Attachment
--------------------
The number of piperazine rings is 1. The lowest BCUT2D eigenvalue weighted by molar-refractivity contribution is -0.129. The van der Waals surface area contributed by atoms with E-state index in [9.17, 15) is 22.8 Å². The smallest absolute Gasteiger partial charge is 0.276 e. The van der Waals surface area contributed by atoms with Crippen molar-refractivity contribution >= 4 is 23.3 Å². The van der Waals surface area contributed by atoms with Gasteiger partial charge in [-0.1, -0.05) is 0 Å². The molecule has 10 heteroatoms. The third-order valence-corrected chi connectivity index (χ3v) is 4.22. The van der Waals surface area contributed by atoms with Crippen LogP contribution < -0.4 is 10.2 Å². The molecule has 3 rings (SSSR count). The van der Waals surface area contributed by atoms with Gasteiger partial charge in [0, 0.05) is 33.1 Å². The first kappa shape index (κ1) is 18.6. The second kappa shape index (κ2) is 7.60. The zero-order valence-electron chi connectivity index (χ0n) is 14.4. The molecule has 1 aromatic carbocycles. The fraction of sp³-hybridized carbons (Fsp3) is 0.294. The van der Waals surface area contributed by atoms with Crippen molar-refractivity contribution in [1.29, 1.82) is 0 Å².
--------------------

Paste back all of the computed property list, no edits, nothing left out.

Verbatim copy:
The number of piperazine rings is 1. The lowest BCUT2D eigenvalue weighted by molar-refractivity contribution is -0.129. The van der Waals surface area contributed by atoms with E-state index in [9.17, 15) is 22.8 Å². The smallest absolute Gasteiger partial charge is 0.276 e. The van der Waals surface area contributed by atoms with Crippen molar-refractivity contribution >= 4 is 23.3 Å². The van der Waals surface area contributed by atoms with Gasteiger partial charge in [-0.1, -0.05) is 0 Å². The molecule has 10 heteroatoms. The third-order valence-corrected chi connectivity index (χ3v) is 4.22. The van der Waals surface area contributed by atoms with Crippen LogP contribution < -0.4 is 10.2 Å². The molecule has 3 rings (SSSR count). The van der Waals surface area contributed by atoms with Gasteiger partial charge in [0, 0.05) is 33.1 Å². The first kappa shape index (κ1) is 18.6. The second kappa shape index (κ2) is 7.60. The zero-order valence-electron chi connectivity index (χ0n) is 14.4. The molecule has 1 aromatic carbocycles. The fraction of sp³-hybridized carbons (Fsp3) is 0.294. The van der Waals surface area contributed by atoms with Crippen molar-refractivity contribution in [1.29, 1.82) is 0 Å².